Injured leg on bantam roo

Discussion in 'Emergencies / Diseases / Injuries and Cures' started by Delighted, Jan 13, 2011.

  1. Delighted

    Delighted Out Of The Brooder

    Apr 13, 2010
    We have two new patients in the house now. One is a pullet that got in with the big birds and she's got peck holes in her back. We know what to do there-- keep the wounds clean and use antibiotic cream/lotion/spray.

    The second is a Brassy back Bantam OEG . We think it's broken it's leg or something. It's definitely an issue with putting weight on it, not a staggering around like some of the illnesses. The leg has some raw skin and he will NOT let us touch. The Red Pile he lives with is very aggressive and mean--to us and to him. They are quite exposed to the weather. They have a wire pen, as insulated as we could do on the back. (We couldn't afford to get more straw or hay bales). We used a big piece of plywood, and backed it up to a shed. Placed pallets between each pen, in hopes of holding in some heat, but keeping them from killing themselves or each other through the wire. Gave it wood sides, and a decent roof, but the front is exposed to everything we get, weather-wise. My son and I think he might have injured the leg due to the extreme cold. We're guessing this because we lost a roo awhile back due to trying to fight through a fence-- injured his leg and we were really new to chickens, didn't know what to do for him, long story, but he died.

    So, first question, is, what do we do for this poor guy's leg?

    Second takes some explaining, first; we have chicks in the house that
    are just getting past Coccidiosis (spelling?). I've had them on Sulmet for a week, there's no more bloody poops and the last one that died was four days ago-- and that could have been from being squished--we have them in the garage, and the heat lamp isn't strong enough--we lost a couple bantams before we saw the bloody poops--and think they died from squishing. I made the diagnosis of Cocci based on the bloody poop--There actually weren't other symptoms that i knew to look for. So it might not have been cocci, but I lost 7 chicks out of 17 to "SOMETHING"

    So here's the second question. Are these two injured patients now exposed to this disease that killed my chicks? (One batch of the chicks is in the same room with the injured chickens)

    Third question. My neighbor, who co-owns all our chickens has said i should put the whole lot of chickies down, due to them now being carriers of cocci and they'll infect the whole rest of our chickens--if we haven't already on our clothing. (We wash our hands both before and after handling them). True or not? Some of these are Frizzles and I wanted to have a breeding pair/trio eventually. If they are carriers, then could the offspring be exposed and die if we let them hatch out their chicks? (I guess that's part "b" of the third question) I have more questions about cocci, but don't want to chance asking so many that I don't get answers to the original question about the bantam's leg.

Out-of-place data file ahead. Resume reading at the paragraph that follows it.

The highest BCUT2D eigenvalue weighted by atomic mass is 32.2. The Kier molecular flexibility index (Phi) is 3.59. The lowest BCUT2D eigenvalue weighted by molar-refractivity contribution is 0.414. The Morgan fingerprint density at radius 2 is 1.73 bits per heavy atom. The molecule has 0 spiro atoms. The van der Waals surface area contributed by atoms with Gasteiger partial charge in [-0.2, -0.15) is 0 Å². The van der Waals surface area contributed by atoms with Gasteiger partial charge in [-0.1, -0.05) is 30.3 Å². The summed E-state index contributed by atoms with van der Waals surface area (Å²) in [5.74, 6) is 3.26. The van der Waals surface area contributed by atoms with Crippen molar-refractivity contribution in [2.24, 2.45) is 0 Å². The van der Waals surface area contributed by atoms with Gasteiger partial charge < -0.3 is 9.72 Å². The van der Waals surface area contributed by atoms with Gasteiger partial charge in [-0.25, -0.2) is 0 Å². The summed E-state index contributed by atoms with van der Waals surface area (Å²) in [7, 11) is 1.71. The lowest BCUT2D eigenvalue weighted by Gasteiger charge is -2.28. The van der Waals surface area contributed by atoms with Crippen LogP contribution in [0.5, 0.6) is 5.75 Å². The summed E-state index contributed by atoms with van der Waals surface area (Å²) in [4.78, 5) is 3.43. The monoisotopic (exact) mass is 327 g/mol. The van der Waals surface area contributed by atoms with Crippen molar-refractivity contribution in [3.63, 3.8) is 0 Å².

BW, I DID post this question on a local board I'm part of, but got one reply and I still have questions.
  2. Judy

    Judy Chicken Obsessed Staff Member Premium Member

    Feb 5, 2009
    South Georgia
    Cocci are in the soil, and quite prevalent in north georgia, at least in some areas. I wouldn't worry about the flock exposing each other; this may happen to some extent, but they are all exposed anyway. I would simply treat everyone. I don't know whether it is passed to offspring, I don't think so, but like I say, they will be exposed anyway. Read some of Speckledhen's posts; she lives in far north Georgia and has a real problem with this. Best thing you can do is feed medicated (with amprolium)
    feed when they are young and keep both Corid and Sulmet around; not all strains are affected by both medicines.

    On the leg injury, I'd somehow get hold of him and examine him closely, feel carefully, looking for fracture, warmth, swelling, dislocation. Best caught at night. Might try throwing a towel over him to catch him. I use a long handled fish net for this when nothing else works; sooner or later I can get close enough to trap the chicken. Easier for two to do the exam, one holding the bird. Once I get hold of them and turn them on their back, they relax and get quite docile. There is a way to hypnotize a chicken that starts with putting him on his back.

    Two injuries makes me think of roost arrangement. I think these leg injuries sometimes happen because the roost is a bit high for the bird, and/or there is not room to really fly off the roost. When my chickens fly off my back porch, 6 or 7 steps plus the railing, they land about 15 or 20 ft from the porch, they fly that far laterally, so the landing is pretty soft. Perhaps changing something about how they get down from things might prevent this.

BackYard Chickens is proudly sponsored by